Book Image

Hands-On Machine Learning with C++

By : Kirill Kolodiazhnyi
Book Image

Hands-On Machine Learning with C++

By: Kirill Kolodiazhnyi

Overview of this book

C++ can make your machine learning models run faster and more efficiently. This handy guide will help you learn the fundamentals of machine learning (ML), showing you how to use C++ libraries to get the most out of your data. This book makes machine learning with C++ for beginners easy with its example-based approach, demonstrating how to implement supervised and unsupervised ML algorithms through real-world examples. This book will get you hands-on with tuning and optimizing a model for different use cases, assisting you with model selection and the measurement of performance. You’ll cover techniques such as product recommendations, ensemble learning, and anomaly detection using modern C++ libraries such as PyTorch C++ API, Caffe2, Shogun, Shark-ML, mlpack, and dlib. Next, you’ll explore neural networks and deep learning using examples such as image classification and sentiment analysis, which will help you solve various problems. Later, you’ll learn how to handle production and deployment challenges on mobile and cloud platforms, before discovering how to export and import models using the ONNX format. By the end of this C++ book, you will have real-world machine learning and C++ knowledge, as well as the skills to use C++ to build powerful ML systems.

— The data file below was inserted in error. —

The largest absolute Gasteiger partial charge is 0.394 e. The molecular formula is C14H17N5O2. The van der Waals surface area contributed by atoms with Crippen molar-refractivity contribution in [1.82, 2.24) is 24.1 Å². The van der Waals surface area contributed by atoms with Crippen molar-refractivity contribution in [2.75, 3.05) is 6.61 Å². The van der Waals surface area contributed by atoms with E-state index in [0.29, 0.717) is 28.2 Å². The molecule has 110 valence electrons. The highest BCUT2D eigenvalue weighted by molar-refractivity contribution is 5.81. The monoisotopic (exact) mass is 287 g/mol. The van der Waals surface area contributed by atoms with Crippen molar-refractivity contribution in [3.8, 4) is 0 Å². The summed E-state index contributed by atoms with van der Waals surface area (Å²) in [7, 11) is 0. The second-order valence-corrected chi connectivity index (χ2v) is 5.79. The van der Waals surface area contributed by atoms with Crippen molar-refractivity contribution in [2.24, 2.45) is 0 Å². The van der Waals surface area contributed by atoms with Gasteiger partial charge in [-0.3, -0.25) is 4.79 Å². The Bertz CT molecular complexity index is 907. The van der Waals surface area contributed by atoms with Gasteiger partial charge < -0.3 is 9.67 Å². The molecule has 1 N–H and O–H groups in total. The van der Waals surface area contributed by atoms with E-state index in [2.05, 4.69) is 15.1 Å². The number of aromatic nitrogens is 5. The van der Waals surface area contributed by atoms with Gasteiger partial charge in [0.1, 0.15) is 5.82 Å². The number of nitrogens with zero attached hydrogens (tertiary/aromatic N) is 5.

Table of Contents (19 chapters)
Section 1: Overview of Machine Learning
Section 2: Machine Learning Algorithms
Section 3: Advanced Examples
Section 4: Production and Deployment Challenges

Measuring distance in clustering

A metric or a distance measure is an essential concept in clustering because it is used to determine the similarity between objects. However, before applying a distance measure to objects, we have to make a vector of object characteristics; usually, this is a set of numerical values such as human height or weight. Also, some algorithms can work with categorical object features (or characteristics). The standard practice is to normalize feature values. Normalization ensures that each feature gives the same impact in a distance measure calculation. There are many distance measure functions that can be used in the scope of the clustering task. The most popular ones used for numerical properties are Euclidean distance, Squared Euclidean distance, Manhattan distance, and Chebyshev distance. The following subsections describe them in detail.